|Publication number||US5447564 A|
|Application number||US 08/197,270|
|Publication date||Sep 5, 1995|
|Filing date||Feb 16, 1994|
|Priority date||Feb 16, 1994|
|Also published as||EP0745061A1, EP0745061B1, WO1995022511A1|
|Publication number||08197270, 197270, US 5447564 A, US 5447564A, US-A-5447564, US5447564 A, US5447564A|
|Inventors||Ping Xie, Ping Gu, Yan Fu, James J. Beaudoin|
|Original Assignee||National Research Council Of Canada|
|Export Citation||BiBTeX, EndNote, RefMan|
|Patent Citations (12), Non-Patent Citations (2), Referenced by (47), Classifications (16), Legal Events (6)|
|External Links: USPTO, USPTO Assignment, Espacenet|
This invention relates to conductive cement-based compositions yielding concrete and related composites, i.e. mortar and cement paste of relatively high electrical conductivity (or low electrical resistivity) combined with high mechanical strength.
Conventional concrete, consisting of hydrated Portland cement with silica sand as fine aggregate and limestone, stone or other coarse aggregate, is a good electrical insulator. The electrical resistivity of concrete usually ranges from 6.54×105 Ωcm to 11.4×105 Ωcm for dried concrete and 2.5 to 4.5×103 Ωcm for moist concrete. There are several uses, however, for a concrete that is electrically conductive. One of these uses is electromagnetic shielding. It is often required in the design and construction of facilities and equipment to protect electrical systems or electronic components from the effects of unwanted electromagnetic energy. Other applications are radiation shielding in the nuclear industry; antistatic flooring in the electronic instrumentation industry and hospitals; and cathodic protection of steel reinforcement in concrete structures.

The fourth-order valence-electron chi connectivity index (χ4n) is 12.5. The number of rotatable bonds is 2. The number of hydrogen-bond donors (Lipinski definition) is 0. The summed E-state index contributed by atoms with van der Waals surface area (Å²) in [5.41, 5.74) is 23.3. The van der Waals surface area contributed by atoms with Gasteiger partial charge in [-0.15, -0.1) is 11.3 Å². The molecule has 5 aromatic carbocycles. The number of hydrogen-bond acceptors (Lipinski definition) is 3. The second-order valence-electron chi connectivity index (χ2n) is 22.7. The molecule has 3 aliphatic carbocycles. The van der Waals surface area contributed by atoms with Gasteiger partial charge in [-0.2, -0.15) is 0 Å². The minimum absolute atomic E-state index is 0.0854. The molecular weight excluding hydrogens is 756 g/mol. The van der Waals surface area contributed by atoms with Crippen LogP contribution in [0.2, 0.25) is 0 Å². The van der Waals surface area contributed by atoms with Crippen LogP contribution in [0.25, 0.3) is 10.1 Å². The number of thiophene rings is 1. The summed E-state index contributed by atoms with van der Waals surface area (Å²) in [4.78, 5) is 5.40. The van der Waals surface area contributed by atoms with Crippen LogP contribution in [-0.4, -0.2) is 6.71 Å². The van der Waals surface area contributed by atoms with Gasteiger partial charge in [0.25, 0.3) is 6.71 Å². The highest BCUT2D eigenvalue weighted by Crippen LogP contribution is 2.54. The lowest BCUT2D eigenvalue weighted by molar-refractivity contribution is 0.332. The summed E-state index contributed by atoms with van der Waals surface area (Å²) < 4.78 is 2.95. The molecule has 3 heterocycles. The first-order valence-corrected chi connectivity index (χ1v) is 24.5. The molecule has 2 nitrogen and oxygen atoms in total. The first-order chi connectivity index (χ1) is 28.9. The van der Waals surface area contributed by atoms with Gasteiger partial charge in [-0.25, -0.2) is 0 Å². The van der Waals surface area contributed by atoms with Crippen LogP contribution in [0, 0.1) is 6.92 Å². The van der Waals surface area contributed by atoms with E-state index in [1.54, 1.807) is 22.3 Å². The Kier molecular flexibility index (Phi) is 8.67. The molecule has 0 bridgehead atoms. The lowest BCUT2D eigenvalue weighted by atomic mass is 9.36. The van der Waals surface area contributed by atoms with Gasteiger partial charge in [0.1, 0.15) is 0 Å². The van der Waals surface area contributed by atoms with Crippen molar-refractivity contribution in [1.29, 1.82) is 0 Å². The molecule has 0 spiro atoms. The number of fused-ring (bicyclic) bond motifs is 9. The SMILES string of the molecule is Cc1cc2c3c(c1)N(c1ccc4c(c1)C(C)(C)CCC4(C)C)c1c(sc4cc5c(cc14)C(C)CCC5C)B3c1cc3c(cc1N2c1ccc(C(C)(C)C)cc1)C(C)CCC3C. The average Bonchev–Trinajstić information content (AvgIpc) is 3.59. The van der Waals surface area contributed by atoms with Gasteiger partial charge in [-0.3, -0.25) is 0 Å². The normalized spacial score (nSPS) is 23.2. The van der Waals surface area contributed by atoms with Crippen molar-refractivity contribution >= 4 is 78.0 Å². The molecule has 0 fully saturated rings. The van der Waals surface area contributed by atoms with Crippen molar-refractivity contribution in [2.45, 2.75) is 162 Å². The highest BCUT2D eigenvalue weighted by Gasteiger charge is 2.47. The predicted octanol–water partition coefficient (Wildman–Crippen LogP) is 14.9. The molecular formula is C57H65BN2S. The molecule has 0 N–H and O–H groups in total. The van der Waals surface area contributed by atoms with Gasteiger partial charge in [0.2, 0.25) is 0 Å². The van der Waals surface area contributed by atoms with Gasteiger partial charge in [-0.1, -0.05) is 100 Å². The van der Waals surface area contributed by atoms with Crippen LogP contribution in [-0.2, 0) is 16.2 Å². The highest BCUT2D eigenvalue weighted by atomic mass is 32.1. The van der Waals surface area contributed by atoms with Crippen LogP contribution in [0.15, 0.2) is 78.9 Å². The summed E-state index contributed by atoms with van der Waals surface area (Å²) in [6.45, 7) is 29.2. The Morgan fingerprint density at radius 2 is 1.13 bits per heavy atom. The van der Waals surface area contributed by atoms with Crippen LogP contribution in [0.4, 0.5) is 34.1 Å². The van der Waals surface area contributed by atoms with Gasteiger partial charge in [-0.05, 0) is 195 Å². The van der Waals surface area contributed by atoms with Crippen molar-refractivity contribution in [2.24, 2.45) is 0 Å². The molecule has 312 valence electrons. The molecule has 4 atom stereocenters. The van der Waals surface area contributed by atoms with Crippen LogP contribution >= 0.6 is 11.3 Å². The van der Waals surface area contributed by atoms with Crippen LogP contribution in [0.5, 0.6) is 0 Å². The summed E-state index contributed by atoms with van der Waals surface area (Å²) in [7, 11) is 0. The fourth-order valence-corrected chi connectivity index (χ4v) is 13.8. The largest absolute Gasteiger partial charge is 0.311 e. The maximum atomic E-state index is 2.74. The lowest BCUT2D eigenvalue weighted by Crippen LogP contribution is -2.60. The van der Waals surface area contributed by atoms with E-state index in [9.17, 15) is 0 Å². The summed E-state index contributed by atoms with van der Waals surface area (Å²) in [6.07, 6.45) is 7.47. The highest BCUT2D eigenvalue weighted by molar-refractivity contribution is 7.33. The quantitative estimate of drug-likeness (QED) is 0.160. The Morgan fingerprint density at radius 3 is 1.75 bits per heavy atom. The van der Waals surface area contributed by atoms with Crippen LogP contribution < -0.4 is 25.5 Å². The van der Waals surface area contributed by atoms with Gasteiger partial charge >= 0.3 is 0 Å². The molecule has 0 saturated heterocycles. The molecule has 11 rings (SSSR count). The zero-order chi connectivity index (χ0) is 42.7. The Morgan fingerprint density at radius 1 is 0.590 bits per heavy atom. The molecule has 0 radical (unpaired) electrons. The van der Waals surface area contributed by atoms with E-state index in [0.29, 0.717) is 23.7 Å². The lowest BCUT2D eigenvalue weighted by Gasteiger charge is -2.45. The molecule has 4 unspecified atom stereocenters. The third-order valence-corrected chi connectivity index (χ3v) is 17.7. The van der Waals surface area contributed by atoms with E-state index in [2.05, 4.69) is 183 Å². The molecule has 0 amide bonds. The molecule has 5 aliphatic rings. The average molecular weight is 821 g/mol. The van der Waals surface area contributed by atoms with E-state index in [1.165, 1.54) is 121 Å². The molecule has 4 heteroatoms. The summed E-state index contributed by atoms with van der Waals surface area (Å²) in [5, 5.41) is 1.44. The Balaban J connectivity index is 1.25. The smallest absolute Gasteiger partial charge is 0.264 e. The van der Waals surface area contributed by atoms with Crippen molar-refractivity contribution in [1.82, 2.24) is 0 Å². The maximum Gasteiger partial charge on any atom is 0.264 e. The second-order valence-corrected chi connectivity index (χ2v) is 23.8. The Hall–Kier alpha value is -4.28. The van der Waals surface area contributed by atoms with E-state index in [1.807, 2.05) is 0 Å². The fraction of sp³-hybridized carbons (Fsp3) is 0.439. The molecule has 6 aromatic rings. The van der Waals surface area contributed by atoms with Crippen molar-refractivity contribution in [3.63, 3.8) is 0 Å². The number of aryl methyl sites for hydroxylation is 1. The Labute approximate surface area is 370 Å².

These needs have been recognized for a number of years and some conductive concrete compositions and articles have been described in the technical and patent literature. Banthia et al, Cem. Concr. Res., 22(5), 804-814 (1992), studied the electrical resistivity of carbon fiber and steel micro-fiber reinforced cements. The content of conductive fiber ranged from 1 to 5% by volume. The resistivity at 28 days of hydration ranged from 78 Ωcm to 31.92 kΩcm.